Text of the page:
After the First World War, millions of men returned home but were faced
with terrible hardship as Britain struggled with huge economic problems. Many
servicemen had suffered horrific injuries, and many families had lost their
male family members. Initially the ex-servicemen formed a number of independent
organisations to provide support and welfare.
The creation of The British
Legion can largely be attributed to Field Marshal Earl Haig and Lance
Bombardier Tom Lister, who brought together numerous ex-servicemen's
organisations as one body. Its aim was to provide care for all those who had
suffered as a result of service during the war.
The British Legion received
its Royal appellation on 29 May 1971 – the date of its golden anniversary.
Membership was extended to serving members of Her Majesty's Forces, as well as
to ex-Service personnel, in 1981.
As the country’s largest
armed forces charity, The Royal British Legion provides a range of vital
support to veterans and their families in debt and emergency situations, as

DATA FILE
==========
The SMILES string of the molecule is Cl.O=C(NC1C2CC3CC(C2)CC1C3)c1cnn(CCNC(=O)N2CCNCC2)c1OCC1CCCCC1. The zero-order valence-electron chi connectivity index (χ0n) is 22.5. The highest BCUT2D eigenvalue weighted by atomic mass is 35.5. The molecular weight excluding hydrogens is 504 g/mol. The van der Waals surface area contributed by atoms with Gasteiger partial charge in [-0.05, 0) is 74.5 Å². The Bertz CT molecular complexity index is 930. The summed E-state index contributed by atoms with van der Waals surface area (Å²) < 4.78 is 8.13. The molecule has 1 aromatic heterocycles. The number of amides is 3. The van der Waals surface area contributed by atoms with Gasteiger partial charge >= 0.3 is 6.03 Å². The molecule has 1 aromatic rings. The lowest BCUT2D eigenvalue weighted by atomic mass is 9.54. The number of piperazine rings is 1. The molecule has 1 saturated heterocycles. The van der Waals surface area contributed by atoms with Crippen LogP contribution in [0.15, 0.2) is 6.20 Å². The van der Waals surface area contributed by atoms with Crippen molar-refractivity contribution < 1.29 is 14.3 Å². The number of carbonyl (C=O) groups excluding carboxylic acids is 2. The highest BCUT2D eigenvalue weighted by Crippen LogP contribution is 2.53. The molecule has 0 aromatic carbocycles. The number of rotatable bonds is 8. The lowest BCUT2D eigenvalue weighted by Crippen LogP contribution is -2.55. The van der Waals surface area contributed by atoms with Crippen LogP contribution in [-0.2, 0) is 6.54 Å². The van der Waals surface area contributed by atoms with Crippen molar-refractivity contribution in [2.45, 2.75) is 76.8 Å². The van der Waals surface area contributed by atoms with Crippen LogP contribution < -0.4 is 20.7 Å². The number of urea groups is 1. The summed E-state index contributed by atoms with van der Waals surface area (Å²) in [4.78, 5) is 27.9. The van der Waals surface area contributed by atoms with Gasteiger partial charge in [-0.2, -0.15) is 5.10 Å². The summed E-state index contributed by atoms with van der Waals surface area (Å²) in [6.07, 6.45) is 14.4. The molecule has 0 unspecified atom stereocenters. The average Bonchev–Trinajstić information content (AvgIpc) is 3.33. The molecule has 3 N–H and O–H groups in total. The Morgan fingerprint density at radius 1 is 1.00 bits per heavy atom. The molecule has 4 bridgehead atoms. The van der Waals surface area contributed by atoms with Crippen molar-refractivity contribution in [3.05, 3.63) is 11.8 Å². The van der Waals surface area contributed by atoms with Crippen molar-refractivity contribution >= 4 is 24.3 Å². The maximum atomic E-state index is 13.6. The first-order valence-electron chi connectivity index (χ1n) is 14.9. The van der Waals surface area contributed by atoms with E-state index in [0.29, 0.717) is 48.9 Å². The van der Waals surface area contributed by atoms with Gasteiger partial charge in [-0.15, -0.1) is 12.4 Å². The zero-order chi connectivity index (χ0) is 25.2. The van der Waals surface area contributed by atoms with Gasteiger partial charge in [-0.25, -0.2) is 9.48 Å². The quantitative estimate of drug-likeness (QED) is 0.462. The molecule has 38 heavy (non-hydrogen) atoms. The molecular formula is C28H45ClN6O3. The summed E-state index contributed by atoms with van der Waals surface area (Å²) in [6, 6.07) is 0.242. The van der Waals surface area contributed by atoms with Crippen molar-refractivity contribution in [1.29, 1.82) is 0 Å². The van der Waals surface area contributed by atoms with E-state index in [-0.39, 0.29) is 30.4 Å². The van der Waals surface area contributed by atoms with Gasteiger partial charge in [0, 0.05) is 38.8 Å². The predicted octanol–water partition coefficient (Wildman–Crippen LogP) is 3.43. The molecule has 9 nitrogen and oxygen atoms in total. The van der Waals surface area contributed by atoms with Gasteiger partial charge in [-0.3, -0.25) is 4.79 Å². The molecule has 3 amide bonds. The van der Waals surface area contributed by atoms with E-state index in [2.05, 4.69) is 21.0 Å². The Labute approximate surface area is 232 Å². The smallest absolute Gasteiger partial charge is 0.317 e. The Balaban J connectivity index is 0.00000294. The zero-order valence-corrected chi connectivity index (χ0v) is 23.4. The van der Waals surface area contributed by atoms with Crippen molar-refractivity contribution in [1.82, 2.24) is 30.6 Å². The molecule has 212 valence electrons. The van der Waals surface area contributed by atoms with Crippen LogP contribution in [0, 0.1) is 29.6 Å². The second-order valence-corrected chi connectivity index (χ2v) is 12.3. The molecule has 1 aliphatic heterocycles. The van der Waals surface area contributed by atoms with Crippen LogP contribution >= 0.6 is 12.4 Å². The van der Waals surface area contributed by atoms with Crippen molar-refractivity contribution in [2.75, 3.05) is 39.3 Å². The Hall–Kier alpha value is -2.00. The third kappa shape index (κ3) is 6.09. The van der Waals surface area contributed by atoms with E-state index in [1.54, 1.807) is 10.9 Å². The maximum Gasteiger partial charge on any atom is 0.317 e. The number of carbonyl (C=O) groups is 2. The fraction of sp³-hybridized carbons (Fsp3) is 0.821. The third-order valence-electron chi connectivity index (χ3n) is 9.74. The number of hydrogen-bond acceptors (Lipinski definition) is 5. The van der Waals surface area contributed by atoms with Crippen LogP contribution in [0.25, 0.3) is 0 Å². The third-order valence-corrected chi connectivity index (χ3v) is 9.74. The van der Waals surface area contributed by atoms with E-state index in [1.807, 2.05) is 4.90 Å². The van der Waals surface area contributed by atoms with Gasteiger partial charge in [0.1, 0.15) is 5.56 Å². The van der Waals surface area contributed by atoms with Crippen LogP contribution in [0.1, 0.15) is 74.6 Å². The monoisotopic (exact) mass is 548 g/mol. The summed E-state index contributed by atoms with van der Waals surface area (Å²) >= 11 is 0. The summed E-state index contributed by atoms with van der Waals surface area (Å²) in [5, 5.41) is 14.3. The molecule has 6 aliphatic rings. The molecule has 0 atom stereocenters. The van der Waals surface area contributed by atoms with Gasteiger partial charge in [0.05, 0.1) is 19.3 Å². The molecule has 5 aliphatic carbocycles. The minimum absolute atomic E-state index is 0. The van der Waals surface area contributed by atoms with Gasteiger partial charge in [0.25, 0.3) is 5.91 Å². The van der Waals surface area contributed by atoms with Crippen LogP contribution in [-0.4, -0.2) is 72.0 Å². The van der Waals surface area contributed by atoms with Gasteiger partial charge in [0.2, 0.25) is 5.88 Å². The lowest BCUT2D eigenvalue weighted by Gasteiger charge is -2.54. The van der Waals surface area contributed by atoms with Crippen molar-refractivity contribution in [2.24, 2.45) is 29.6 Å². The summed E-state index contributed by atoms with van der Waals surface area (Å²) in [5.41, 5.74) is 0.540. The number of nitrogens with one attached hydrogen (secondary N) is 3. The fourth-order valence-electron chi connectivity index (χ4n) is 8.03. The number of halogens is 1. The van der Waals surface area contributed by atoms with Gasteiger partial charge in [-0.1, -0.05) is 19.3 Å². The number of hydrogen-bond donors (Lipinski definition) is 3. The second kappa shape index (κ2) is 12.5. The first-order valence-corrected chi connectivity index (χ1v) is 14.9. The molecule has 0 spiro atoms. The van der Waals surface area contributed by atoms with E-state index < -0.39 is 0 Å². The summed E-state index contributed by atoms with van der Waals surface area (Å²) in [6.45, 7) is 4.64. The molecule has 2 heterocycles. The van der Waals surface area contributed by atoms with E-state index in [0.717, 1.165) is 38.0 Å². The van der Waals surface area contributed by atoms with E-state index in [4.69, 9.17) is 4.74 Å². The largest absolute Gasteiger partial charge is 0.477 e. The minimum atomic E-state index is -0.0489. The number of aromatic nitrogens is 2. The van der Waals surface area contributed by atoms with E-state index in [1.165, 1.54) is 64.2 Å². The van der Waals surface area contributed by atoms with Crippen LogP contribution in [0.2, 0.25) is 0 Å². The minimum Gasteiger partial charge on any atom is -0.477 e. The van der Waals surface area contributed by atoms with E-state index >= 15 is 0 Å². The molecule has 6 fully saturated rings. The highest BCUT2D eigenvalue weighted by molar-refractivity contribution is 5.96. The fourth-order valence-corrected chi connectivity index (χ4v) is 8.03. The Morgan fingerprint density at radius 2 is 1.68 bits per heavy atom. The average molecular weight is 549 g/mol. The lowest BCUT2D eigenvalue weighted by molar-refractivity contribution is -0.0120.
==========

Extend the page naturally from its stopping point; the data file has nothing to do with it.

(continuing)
well as recovery and rehabilitation support to currently serving and ex-service
personnel who are wounded, injured or sick. The Legion has also recently expanded
its service with the introduction of wellbeing courses for veterans.
We are proud to commemorate
the centenary of the formation of the Royal British Legion with the release of
four stamps, which will be issued during the course of 2021. The first stamp,
released on 17 February, depicts part of a poppy wreath, the recognised symbol
of Remembrance, and two Supermarine Spitfires.
When joined together, the
stamps bear a single wreath of colourful poppies in striking contrast to the
black and white images chosen to symbolise the commitment of members of the
British Armed Forces.
The fourth and final stamp
- along with the souvenir sheet bearing the four stamps and depicting a wreath
of poppies - will be issued on Remembrance Day, 11 November 2021.